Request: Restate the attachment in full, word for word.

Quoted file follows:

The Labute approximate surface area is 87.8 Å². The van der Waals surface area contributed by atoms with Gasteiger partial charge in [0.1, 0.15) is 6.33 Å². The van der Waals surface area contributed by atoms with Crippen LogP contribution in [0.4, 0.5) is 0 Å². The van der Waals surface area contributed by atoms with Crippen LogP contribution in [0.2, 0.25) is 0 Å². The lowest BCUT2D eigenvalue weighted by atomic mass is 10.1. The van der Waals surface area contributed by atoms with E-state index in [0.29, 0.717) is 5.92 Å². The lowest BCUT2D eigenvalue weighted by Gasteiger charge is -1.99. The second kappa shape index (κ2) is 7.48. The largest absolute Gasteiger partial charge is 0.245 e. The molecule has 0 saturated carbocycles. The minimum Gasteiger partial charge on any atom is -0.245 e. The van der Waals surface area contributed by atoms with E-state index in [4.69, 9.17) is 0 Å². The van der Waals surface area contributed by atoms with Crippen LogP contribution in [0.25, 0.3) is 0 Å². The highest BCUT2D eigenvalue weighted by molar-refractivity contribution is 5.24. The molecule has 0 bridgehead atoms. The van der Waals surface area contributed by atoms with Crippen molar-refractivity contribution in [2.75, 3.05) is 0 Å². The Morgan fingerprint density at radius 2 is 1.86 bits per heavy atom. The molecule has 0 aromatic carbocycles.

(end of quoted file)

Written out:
The Labute approximate surface area is 87.8 Å². The van der Waals surface area contributed by atoms with Gasteiger partial charge in [0.1, 0.15) is 6.33 Å². The van der Waals surface area contributed by atoms with Crippen LogP contribution in [0.4, 0.5) is 0 Å². The van der Waals surface area contributed by atoms with Crippen LogP contribution in [0.2, 0.25) is 0 Å². The lowest BCUT2D eigenvalue weighted by atomic mass is 10.1. The van der Waals surface area contributed by atoms with E-state index in [0.29, 0.717) is 5.92 Å². The lowest BCUT2D eigenvalue weighted by Gasteiger charge is -1.99. The second kappa shape index (κ2) is 7.48. The largest absolute Gasteiger partial charge is 0.245 e. The molecule has 0 saturated carbocycles. The minimum Gasteiger partial charge on any atom is -0.245 e. The van der Waals surface area contributed by atoms with E-state index in [4.69, 9.17) is 0 Å². The van der Waals surface area contributed by atoms with Crippen LogP contribution in [0.25, 0.3) is 0 Å². The highest BCUT2D eigenvalue weighted by molar-refractivity contribution is 5.24. The molecule has 0 bridgehead atoms. The van der Waals surface area contributed by atoms with Crippen molar-refractivity contribution in [2.75, 3.05) is 0 Å². The Morgan fingerprint density at radius 2 is 1.86 bits per heavy atom. The molecule has 0 aromatic carbocycles.